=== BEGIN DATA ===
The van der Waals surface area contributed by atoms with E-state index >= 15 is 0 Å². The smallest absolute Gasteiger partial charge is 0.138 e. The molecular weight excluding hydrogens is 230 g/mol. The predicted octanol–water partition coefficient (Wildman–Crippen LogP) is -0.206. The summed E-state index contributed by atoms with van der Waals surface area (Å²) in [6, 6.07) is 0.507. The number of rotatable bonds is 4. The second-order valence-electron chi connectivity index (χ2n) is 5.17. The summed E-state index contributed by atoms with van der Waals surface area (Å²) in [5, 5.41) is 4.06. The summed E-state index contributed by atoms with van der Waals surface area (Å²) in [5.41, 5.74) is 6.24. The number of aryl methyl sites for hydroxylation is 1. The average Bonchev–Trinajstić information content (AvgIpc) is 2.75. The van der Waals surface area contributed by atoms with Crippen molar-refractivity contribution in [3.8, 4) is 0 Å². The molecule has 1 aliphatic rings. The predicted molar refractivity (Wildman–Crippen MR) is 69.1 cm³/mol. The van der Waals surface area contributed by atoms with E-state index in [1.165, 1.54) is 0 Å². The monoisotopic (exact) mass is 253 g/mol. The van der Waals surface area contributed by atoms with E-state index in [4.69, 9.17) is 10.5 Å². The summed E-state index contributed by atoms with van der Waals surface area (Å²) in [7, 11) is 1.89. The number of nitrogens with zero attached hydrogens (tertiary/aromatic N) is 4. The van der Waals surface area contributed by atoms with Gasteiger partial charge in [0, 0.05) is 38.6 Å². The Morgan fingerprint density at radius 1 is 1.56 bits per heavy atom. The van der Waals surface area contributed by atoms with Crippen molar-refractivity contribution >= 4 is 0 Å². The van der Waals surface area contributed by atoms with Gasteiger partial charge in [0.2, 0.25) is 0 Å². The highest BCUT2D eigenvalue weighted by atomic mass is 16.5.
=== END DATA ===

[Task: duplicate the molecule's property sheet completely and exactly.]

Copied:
The van der Waals surface area contributed by atoms with E-state index >= 15 is 0 Å². The smallest absolute Gasteiger partial charge is 0.138 e. The molecular weight excluding hydrogens is 230 g/mol. The predicted octanol–water partition coefficient (Wildman–Crippen LogP) is -0.206. The summed E-state index contributed by atoms with van der Waals surface area (Å²) in [6, 6.07) is 0.507. The number of rotatable bonds is 4. The second-order valence-electron chi connectivity index (χ2n) is 5.17. The summed E-state index contributed by atoms with van der Waals surface area (Å²) in [5, 5.41) is 4.06. The summed E-state index contributed by atoms with van der Waals surface area (Å²) in [5.41, 5.74) is 6.24. The number of aryl methyl sites for hydroxylation is 1. The average Bonchev–Trinajstić information content (AvgIpc) is 2.75. The van der Waals surface area contributed by atoms with Crippen molar-refractivity contribution in [3.8, 4) is 0 Å². The molecule has 1 aliphatic rings. The predicted molar refractivity (Wildman–Crippen MR) is 69.1 cm³/mol. The van der Waals surface area contributed by atoms with E-state index in [1.165, 1.54) is 0 Å². The monoisotopic (exact) mass is 253 g/mol. The van der Waals surface area contributed by atoms with E-state index in [4.69, 9.17) is 10.5 Å². The summed E-state index contributed by atoms with van der Waals surface area (Å²) in [7, 11) is 1.89. The number of nitrogens with zero attached hydrogens (tertiary/aromatic N) is 4. The van der Waals surface area contributed by atoms with Gasteiger partial charge in [0, 0.05) is 38.6 Å². The Morgan fingerprint density at radius 1 is 1.56 bits per heavy atom. The van der Waals surface area contributed by atoms with Crippen molar-refractivity contribution >= 4 is 0 Å². The van der Waals surface area contributed by atoms with Gasteiger partial charge in [0.2, 0.25) is 0 Å². The highest BCUT2D eigenvalue weighted by atomic mass is 16.5.